These beautiful shiny bowls were neatly arranged for display at one of the stalls catering to tourists in Can Cau market, Vietnam. Pleasant to look at, yet makes one wonder if they were made locally or had been imported solely for sale to tourists visiting the area.

The Saturday Can Cau market is a weekly meeting point for the ethnic minorities in the northwest Vietnam highlands, especially the Hmong people. They come to buy and sell farm products, animals, household items, corn wine, farming implements and such amongst the locals. Some come just to relax after a week of hard work, meet up with friends, eat and drink! Like the bowls, the traditional clothes of the ethnic groups are just as colourful and varied.

Cha Ca La Vong in Hanoi

in Vietnam
on 13 November 2012

Founded in 1871, Cha Ca La Vong in Hanoi Old Quarter serves only one dish. The place certainly looks its age. The steep, narrow steps leads to the first floor where several tables and chairs are cramped into a small room. The kitchen is just behind.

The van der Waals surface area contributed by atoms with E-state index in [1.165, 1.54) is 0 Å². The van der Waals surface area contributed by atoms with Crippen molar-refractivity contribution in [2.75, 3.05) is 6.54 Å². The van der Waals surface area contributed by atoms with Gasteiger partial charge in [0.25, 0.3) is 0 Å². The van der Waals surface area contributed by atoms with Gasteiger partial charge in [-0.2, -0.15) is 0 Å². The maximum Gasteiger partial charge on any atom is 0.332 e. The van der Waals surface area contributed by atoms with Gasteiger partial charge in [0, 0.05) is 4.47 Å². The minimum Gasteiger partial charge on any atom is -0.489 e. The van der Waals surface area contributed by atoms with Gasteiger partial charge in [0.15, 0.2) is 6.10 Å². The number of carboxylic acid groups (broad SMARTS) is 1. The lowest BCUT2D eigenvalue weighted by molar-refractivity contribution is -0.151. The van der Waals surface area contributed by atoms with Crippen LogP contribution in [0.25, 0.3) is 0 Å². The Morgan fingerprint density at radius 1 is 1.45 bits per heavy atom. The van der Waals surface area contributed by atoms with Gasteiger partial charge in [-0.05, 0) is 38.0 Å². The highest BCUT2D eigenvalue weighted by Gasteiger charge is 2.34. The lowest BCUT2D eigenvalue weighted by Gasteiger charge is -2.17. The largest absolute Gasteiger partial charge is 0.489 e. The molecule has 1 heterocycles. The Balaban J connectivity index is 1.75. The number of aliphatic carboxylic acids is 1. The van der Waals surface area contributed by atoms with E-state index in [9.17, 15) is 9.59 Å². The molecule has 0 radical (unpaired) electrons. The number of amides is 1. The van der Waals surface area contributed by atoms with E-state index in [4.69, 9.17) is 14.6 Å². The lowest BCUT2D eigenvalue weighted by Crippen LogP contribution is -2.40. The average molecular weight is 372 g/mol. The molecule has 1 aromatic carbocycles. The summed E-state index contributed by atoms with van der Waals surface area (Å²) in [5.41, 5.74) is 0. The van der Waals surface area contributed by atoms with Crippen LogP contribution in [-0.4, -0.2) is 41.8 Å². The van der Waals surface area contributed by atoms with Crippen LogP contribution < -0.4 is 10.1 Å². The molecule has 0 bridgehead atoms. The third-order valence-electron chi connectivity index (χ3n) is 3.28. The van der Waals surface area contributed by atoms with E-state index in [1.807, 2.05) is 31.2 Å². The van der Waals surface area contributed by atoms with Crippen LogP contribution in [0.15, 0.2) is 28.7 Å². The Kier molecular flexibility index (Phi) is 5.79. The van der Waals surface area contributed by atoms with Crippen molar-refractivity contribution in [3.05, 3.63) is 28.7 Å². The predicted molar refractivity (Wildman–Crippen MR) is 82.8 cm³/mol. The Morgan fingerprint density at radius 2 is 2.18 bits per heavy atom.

After seated, the waiter proceeds to hand out a little laminated paper printed with the words, "We only serve one dish. Grilled fish" with the price per person stated below. Cha Ca La Vong are chunks of fried fish cooked with fresh dill on a brazier. It is then eaten with cold rice noodles, chilli and peanuts.

I don't know what is this called but it was delicious! The humble white noodle is a common staple food in Vietnam. It is often prepared and eaten in a myriad of ways.

Here in this bowl, there were some fried stuff, red beans, parsley and the white noodles. The gooey gravy stuff was still underneath, unmixed with the noodles yet. Ordered from a sidewalk vendor at Le Loi Street in Hue city, customers ate while seated on cheap plastic foot-height stools.